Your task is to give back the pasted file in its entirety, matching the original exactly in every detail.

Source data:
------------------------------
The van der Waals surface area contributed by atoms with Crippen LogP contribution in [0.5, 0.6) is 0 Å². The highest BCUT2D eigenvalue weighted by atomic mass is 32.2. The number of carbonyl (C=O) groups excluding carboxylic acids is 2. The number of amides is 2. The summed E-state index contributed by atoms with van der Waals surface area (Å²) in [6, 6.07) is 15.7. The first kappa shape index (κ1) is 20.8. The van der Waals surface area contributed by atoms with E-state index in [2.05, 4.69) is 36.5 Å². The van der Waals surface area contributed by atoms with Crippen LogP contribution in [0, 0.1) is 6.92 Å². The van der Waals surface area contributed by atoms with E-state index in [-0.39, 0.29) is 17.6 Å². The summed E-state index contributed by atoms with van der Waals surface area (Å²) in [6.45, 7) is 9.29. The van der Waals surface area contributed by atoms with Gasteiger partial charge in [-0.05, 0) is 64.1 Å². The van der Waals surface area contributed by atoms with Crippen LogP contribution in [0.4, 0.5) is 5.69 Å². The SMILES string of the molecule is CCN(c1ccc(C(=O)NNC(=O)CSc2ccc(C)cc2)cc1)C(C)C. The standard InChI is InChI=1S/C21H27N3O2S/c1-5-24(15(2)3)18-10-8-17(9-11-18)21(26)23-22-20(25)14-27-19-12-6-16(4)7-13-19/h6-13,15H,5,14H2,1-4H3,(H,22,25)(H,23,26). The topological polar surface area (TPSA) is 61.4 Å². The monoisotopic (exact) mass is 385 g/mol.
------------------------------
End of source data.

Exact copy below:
The van der Waals surface area contributed by atoms with Crippen LogP contribution in [0.5, 0.6) is 0 Å². The highest BCUT2D eigenvalue weighted by atomic mass is 32.2. The number of carbonyl (C=O) groups excluding carboxylic acids is 2. The number of amides is 2. The summed E-state index contributed by atoms with van der Waals surface area (Å²) in [6, 6.07) is 15.7. The first kappa shape index (κ1) is 20.8. The van der Waals surface area contributed by atoms with E-state index in [2.05, 4.69) is 36.5 Å². The van der Waals surface area contributed by atoms with Crippen LogP contribution in [0, 0.1) is 6.92 Å². The van der Waals surface area contributed by atoms with E-state index in [-0.39, 0.29) is 17.6 Å². The summed E-state index contributed by atoms with van der Waals surface area (Å²) in [6.45, 7) is 9.29. The van der Waals surface area contributed by atoms with Gasteiger partial charge in [-0.05, 0) is 64.1 Å². The van der Waals surface area contributed by atoms with Crippen LogP contribution in [0.4, 0.5) is 5.69 Å². The SMILES string of the molecule is CCN(c1ccc(C(=O)NNC(=O)CSc2ccc(C)cc2)cc1)C(C)C. The standard InChI is InChI=1S/C21H27N3O2S/c1-5-24(15(2)3)18-10-8-17(9-11-18)21(26)23-22-20(25)14-27-19-12-6-16(4)7-13-19/h6-13,15H,5,14H2,1-4H3,(H,22,25)(H,23,26). The topological polar surface area (TPSA) is 61.4 Å². The monoisotopic (exact) mass is 385 g/mol.